Handling Holiday Stress
December 15, 2015
By guest blogger Jim Fennel
MANCHESTER – Andy would go to holiday parties every year and see his friends and colleagues cheerfully caught up in the season. They were in good spirits, enjoying a time that many of us eagerly look forward to celebrating every year.
Andy, however, saw it differently.
“He said he was too burnt out by then to enjoy himself,” says Rev. John J. Mahoney Jr., JCL, LCMHC, who is the Director of Clinical Services for Catholic Charities New Hampshire.
The stress of the season, such as buying gifts for family members when money is tight or being reminded of the loss of loved ones, can wear on people. People can sometimes worry so much about others that they forget about themselves.
Yearly studies by the American Psychological Association reveal that stress, often brought on by financial concerns, affect many Americans and can be heightened from Thanksgiving through Christmas. Even the lack of daylight can be depressing to some people.
Thanks to your support, Catholic Charities is able to help people deal with these issues by offering counseling at our 10 district offices. Counseling services are provided by clinical social workers and mental health counselors licensed by the state Board of Mental Health Practice.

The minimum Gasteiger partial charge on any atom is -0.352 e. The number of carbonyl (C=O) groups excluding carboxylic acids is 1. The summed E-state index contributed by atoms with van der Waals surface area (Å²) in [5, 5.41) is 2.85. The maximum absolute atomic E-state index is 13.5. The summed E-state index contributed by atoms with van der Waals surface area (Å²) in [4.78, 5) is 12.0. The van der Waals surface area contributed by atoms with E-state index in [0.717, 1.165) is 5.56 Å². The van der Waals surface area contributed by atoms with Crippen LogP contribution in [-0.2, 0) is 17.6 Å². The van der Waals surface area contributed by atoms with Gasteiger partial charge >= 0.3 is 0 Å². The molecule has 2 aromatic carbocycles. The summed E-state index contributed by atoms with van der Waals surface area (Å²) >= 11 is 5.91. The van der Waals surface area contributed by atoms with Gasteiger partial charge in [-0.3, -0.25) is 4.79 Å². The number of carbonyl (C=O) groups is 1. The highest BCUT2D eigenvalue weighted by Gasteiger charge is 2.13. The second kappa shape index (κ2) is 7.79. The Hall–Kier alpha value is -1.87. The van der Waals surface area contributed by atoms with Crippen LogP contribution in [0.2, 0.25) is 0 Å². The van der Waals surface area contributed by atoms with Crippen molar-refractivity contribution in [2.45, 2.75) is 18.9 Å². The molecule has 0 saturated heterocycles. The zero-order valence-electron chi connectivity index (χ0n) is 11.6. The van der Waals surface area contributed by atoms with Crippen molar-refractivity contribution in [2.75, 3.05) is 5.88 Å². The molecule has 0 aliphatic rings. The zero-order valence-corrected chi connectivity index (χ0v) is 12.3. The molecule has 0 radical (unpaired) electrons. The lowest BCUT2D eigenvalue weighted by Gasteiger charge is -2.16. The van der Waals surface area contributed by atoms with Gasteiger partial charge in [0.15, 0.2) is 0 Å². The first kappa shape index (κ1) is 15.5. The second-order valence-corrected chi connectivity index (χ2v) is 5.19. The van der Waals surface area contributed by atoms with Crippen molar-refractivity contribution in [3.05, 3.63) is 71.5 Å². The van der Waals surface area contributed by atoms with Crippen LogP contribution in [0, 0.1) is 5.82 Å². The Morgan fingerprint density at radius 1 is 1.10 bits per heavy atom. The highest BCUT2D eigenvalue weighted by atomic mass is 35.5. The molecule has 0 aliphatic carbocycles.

Counseling services are designed to improve the quality of life and include helping people with a variety of personal difficulties, such as anxiety, depression, family conflicts, grief and loss, life adjustments and stress.
Rev. Mahoney says the most effective ways to handle anxiety and depression are self-care measures that include getting enough rest, eating and drinking in moderation, spending time with others, and exercising to increase an overall sense of good physical health and emotional wellbeing.
“Something as simple as calling an old friend or going out for a run or walk in the sunshine can have enormous mental-health benefits,” Rev. Mahoney says.
Turning to your faith is always beneficial.
“Taking time to focus on the spiritual dimension of the holiday season – i.e., the holy-day season – helps us to find serenity in our lives and helps us to center on the spiritual significance, the holiness, of the season,” Rev. Mahoney says. “Spirituality inspires us, gives us hope, buoys our spirits, and shifts us away from the anxiety and depression that come from the demands of the holiday season.”
The holiday season is a time for giving. Just remember that sometimes the best present is the one you give yourself.